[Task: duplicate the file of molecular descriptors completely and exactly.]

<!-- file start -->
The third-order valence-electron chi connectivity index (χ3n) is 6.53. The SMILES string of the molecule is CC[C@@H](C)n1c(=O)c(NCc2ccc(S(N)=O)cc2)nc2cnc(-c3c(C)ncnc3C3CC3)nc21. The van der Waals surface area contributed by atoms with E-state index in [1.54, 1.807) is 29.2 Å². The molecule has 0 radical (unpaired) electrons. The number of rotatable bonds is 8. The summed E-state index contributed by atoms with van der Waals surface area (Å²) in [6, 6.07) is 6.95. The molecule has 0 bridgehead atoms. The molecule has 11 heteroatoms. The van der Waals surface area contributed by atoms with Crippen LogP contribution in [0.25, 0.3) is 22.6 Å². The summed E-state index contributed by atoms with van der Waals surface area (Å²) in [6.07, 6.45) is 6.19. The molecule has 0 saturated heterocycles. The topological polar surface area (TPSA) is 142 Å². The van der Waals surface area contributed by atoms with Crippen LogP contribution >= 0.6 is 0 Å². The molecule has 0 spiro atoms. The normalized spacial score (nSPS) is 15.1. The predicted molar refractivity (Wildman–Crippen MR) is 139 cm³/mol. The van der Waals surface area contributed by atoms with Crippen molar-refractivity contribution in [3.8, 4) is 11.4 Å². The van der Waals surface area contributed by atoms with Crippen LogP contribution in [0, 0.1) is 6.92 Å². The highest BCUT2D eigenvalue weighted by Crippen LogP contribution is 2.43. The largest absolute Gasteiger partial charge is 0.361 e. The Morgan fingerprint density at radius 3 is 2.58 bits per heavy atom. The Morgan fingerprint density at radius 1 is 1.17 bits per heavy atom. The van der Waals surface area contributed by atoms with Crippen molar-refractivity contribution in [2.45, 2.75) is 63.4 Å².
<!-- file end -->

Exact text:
The third-order valence-electron chi connectivity index (χ3n) is 6.53. The SMILES string of the molecule is CC[C@@H](C)n1c(=O)c(NCc2ccc(S(N)=O)cc2)nc2cnc(-c3c(C)ncnc3C3CC3)nc21. The van der Waals surface area contributed by atoms with E-state index in [1.54, 1.807) is 29.2 Å². The molecule has 0 radical (unpaired) electrons. The number of rotatable bonds is 8. The summed E-state index contributed by atoms with van der Waals surface area (Å²) in [6, 6.07) is 6.95. The molecule has 0 bridgehead atoms. The molecule has 11 heteroatoms. The van der Waals surface area contributed by atoms with Crippen LogP contribution in [0.25, 0.3) is 22.6 Å². The summed E-state index contributed by atoms with van der Waals surface area (Å²) in [6.07, 6.45) is 6.19. The molecule has 0 saturated heterocycles. The topological polar surface area (TPSA) is 142 Å². The van der Waals surface area contributed by atoms with Crippen LogP contribution >= 0.6 is 0 Å². The molecule has 0 spiro atoms. The normalized spacial score (nSPS) is 15.1. The predicted molar refractivity (Wildman–Crippen MR) is 139 cm³/mol. The van der Waals surface area contributed by atoms with Crippen molar-refractivity contribution in [3.8, 4) is 11.4 Å². The van der Waals surface area contributed by atoms with Crippen LogP contribution in [0, 0.1) is 6.92 Å². The highest BCUT2D eigenvalue weighted by Crippen LogP contribution is 2.43. The largest absolute Gasteiger partial charge is 0.361 e. The Morgan fingerprint density at radius 3 is 2.58 bits per heavy atom. The Morgan fingerprint density at radius 1 is 1.17 bits per heavy atom. The van der Waals surface area contributed by atoms with Crippen molar-refractivity contribution in [2.45, 2.75) is 63.4 Å².